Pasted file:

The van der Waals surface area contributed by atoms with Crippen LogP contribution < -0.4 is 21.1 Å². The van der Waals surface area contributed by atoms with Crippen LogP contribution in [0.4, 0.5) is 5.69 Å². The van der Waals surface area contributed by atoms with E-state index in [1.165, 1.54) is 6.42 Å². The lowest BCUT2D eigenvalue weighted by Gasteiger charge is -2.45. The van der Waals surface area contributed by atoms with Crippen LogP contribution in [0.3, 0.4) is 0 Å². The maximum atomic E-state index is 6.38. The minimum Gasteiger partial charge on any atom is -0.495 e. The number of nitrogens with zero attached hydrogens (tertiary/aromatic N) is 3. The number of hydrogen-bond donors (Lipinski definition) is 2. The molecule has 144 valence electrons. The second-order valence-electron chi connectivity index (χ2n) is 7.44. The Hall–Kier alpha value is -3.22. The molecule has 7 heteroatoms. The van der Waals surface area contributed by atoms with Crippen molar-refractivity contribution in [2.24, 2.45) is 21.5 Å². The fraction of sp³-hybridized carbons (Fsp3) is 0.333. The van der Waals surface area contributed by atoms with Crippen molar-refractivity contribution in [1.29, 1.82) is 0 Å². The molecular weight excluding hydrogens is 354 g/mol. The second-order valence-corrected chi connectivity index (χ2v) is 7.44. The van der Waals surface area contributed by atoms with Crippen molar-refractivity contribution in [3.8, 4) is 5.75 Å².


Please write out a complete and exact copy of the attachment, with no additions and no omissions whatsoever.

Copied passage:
The van der Waals surface area contributed by atoms with Crippen LogP contribution < -0.4 is 21.1 Å². The van der Waals surface area contributed by atoms with Crippen LogP contribution in [0.4, 0.5) is 5.69 Å². The van der Waals surface area contributed by atoms with E-state index in [1.165, 1.54) is 6.42 Å². The lowest BCUT2D eigenvalue weighted by Gasteiger charge is -2.45. The van der Waals surface area contributed by atoms with Crippen LogP contribution in [0.3, 0.4) is 0 Å². The maximum atomic E-state index is 6.38. The minimum Gasteiger partial charge on any atom is -0.495 e. The number of nitrogens with zero attached hydrogens (tertiary/aromatic N) is 3. The number of hydrogen-bond donors (Lipinski definition) is 2. The molecule has 144 valence electrons. The second-order valence-electron chi connectivity index (χ2n) is 7.44. The Hall–Kier alpha value is -3.22. The molecule has 7 heteroatoms. The van der Waals surface area contributed by atoms with Crippen molar-refractivity contribution in [2.24, 2.45) is 21.5 Å². The fraction of sp³-hybridized carbons (Fsp3) is 0.333. The van der Waals surface area contributed by atoms with Crippen molar-refractivity contribution in [1.29, 1.82) is 0 Å². The molecular weight excluding hydrogens is 354 g/mol. The second-order valence-corrected chi connectivity index (χ2v) is 7.44. The van der Waals surface area contributed by atoms with Crippen molar-refractivity contribution in [3.8, 4) is 5.75 Å².